AWS Ocean Energy work in the renewable marine energy sector and have developed an innovative floating wave energy convertor. Their ambition is to develop reliable, affordable and operable offshore power stations. 4c engineers have contributed at every stage of the device development.

HSCD test rig photo-to-CAD render.

The absorber subsystem consists of a flexible air-water interface (AWI, or “diaphragm”) and a supporting structure or “saddle”. The saddle consists of a large fabricated steel structure, which provides support to the diaphragm, and transfers wave loading back to the hull structure of the wave energy convertor (WEC). It also provides the attachment and sealing point for the diaphragm, the connection to the process air system, and a platform for the mounting of instrumentation.

The saddle surface is a complex formed 3D shape with a supporting structure of major and minor stiffeners. Our engineers undertook engineering design of this system from concept through to a detailed CAD package for fabrication. The total fabricated mass of the saddle was around 12 tonnes and measured 9 x 4.5 x 1.5 m. It was designed to withstand sea states of Hs = 3.0 m, taking into account wave slam events as experienced in scale model trials.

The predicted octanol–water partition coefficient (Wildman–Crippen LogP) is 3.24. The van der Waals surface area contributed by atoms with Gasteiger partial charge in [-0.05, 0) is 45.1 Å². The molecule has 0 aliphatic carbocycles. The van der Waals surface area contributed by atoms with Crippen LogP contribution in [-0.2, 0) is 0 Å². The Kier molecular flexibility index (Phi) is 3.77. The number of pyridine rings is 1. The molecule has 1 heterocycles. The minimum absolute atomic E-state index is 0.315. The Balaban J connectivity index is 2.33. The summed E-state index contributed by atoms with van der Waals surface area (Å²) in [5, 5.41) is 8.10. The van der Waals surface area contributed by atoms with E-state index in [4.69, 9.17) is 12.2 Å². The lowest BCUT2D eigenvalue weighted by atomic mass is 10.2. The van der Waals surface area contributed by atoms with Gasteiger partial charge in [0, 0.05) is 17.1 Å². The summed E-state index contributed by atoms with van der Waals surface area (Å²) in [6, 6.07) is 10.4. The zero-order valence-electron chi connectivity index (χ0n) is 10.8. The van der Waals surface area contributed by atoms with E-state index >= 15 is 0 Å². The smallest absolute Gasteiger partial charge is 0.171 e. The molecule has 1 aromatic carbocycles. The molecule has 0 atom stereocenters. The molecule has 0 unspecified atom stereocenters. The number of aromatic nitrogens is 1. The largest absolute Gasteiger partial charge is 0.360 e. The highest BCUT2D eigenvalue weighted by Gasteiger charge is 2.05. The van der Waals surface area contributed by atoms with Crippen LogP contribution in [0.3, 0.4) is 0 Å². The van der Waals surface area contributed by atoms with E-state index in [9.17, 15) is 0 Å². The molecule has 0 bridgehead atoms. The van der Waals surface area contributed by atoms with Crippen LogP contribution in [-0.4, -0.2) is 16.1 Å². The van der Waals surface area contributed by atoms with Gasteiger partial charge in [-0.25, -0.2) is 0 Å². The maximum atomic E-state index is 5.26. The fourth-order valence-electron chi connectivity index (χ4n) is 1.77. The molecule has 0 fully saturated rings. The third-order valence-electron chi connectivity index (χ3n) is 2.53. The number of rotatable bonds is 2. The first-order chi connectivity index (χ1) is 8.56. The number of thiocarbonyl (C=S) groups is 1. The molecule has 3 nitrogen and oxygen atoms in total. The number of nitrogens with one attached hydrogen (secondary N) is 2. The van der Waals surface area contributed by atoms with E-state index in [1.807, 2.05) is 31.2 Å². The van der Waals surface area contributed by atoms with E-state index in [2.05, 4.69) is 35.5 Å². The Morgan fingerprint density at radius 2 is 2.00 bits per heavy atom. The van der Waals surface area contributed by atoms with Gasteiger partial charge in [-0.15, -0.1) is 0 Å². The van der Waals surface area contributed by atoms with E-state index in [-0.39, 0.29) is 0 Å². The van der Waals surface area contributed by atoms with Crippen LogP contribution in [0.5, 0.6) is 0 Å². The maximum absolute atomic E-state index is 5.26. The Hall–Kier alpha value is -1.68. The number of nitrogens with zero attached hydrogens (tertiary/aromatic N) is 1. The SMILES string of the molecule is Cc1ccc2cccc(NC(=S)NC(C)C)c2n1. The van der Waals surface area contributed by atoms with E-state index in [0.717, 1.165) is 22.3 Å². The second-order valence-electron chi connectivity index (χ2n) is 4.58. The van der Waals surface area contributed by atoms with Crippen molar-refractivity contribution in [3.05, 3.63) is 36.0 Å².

Our engineers delivered the design of the saddle subsystem, including the following elements:

  • Generation of complex 3D saddle geometry determined by hydrostatic load and diaphragm tension
  • Investigation and cost analysis of suitable materials and manufacturing methods
  • Derivation of hydrodynamic and structural loads using Morison’s equation and scale tank test results
  • Detailed design of saddle structure, including:
    • Structural hard points and interface to supporting frame
    • Scantling/stiffener layout and specification
    • Lifting points
    • Air system connection and de-watering system
    • Flange joint around perimeter for connection and sealing of diaphragm
    • Instrumentation ports (laser displacement sensors, water level sensors)
  • FEA of main structure and diaphragm connection details
  • Preparation of CAD models and drawings for fabrication
  • Supplier selection and engagement throughout design process to ensure a final product fit for manufacture and purpose

The process air system consists of a collection of components including ductwork, adjustable pipe stands, valves and valve stands, and a water-trap sump with water sensors. This system connects the flow of air from the absorber to a plenum chamber contained within the concrete caisson which forms the project’s base platform, and provides the means by which air can be routed through a power take-off unit.

Our engineers delivered detailed engineering design of these components from concept through to a comprehensive package of manufacturing drawings. These components have now been fabricated, and assembled at the test site at Lyness, Orkney.

Our engineers undertook design of a variety of items, including the following:

  • Layout of process air system
  • Design of process air pipework and connections, including instrumentation ports
  • Specification of valves and actuators
  • Assessment of structural and wind loadings
  • Detailed design of adjustable pipe and valve stands
  • Specification of chemical anchor solutions for attachment of components to deck of concrete caisson
  • FEA work to determine resistance of structural members
  • Preparation of manufacturing drawings